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Essential Kitchen Safety Tips for Care Partners of People Living with Dementia

by Judy Cornish

The kitchen is arguably the most dangerous room in the home for anyone. Bathrooms can have slippery floors that cause falls, but kitchens include sharp knives, heavy pots, breakable dishes, high heat and running water. To use so many types of tools requires attention skills, memory skills and rational thinking skills (i.e. recognizing cause and effect, sequencing, perceiving risk), yet when we experience dementia, these are the skills it takes away. However, there is no need to take over the kitchen entirely. You and your loved one who is experiencing dementia can still enjoy working in the kitchen together. What you need to know is which skills your loved one is losing.

PLWD are losing attention skills: care partners need to keep this in mind.

We lose three of our five attention skills to dementia: our ability to direct, redirect and maintain our attention. This means that we become more easily distracted. When that occurs along with memory loss, we are likely to leave water running, or forget that we’ve put a pot on the stove, and then leave a tap or burner on and leave the kitchen to do something else. This creates risk, of course, so we need our companions and care partners to understand that they need to be aware that distractions and our diminishing ability to focus on the task at hand are in play.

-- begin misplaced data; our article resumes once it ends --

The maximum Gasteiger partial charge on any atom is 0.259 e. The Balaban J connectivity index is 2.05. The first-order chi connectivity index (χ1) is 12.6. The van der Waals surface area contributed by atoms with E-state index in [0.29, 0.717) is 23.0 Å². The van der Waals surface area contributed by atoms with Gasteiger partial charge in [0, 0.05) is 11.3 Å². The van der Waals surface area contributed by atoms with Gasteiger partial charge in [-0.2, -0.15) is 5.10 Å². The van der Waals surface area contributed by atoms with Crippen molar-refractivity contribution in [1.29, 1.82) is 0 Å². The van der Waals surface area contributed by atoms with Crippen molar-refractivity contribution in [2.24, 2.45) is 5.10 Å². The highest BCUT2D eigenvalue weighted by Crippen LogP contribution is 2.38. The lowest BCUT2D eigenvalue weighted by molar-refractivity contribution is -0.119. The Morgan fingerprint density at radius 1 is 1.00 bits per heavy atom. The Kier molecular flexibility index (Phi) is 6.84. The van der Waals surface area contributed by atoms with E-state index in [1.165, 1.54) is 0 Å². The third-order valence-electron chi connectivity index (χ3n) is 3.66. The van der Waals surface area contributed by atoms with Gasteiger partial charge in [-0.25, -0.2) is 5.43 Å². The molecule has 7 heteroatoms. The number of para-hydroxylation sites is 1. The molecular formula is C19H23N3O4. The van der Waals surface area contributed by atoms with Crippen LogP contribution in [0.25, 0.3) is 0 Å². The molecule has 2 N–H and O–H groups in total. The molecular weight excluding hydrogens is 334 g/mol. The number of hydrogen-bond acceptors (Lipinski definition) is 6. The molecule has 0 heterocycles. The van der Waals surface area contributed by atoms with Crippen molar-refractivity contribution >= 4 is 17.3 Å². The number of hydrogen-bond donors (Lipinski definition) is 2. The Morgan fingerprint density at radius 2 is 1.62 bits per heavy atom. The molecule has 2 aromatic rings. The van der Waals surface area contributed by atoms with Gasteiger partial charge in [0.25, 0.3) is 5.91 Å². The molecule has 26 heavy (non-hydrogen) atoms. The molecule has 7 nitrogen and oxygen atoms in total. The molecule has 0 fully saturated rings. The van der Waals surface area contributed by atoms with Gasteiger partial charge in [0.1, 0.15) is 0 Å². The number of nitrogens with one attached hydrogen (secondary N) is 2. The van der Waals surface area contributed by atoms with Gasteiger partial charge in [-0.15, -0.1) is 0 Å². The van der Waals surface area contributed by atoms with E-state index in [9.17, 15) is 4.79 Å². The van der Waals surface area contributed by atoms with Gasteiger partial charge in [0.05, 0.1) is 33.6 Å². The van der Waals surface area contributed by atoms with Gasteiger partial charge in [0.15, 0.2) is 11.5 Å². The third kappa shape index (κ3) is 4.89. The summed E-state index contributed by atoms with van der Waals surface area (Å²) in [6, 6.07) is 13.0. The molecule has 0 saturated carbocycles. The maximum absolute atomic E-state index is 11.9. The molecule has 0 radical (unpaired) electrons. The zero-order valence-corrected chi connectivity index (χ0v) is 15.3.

Tips for working together in the kitchen

Be a partner, not an instructor.

If you are the care partner, be careful that in the kitchen you see your role as that of partner, not instructor. When someone feels that they are being ordered around, or deemed incapable, conflict becomes more likely, and that increases risk. 

Don’t try to explain “why.”

We also lose rational thinking tools to dementia. When we lose the ability to sequence, we become unable to follow more than one suggestion at a time. Be careful to explain just the next step in the task so your companion doesn’t become embarrassed or frustrated. Perceiving cause and effect is another rational thinking tool. When I lose that skill, I won’t be able to understand that an unattended pot might burn dry and that might result in a fire. Don’t try to explain that to me, though. Presenting someone with an explanation when they’ve lost rational thinking skills is like pointing something out to a person who’s lost their vision. You are asking them to do the very thing they can no longer do. You’ll both end up frustrated.

Narrate and explore together.

Instead of explaining why, describe what you’re doing. Discover risk and fun together, as partners, as you prepare a meal. Be teammates exploring tastes and smells. Your loved one will gain valuable sensory stimulation, which will help them avoid experiencing sundowning later in the day and sleep better at night. And sampling foods while creating a meal is a great way to encourage someone to eat when they’ve lost the desire to eat or no longer recognize what hunger pains mean.

These suggestions are part of a longer article at Thank you, Porch, for including Judy’s tips on how to make a kitchen safer for PLWD. Check out their article for more suggestions on adapting your home for an accessible kitchen.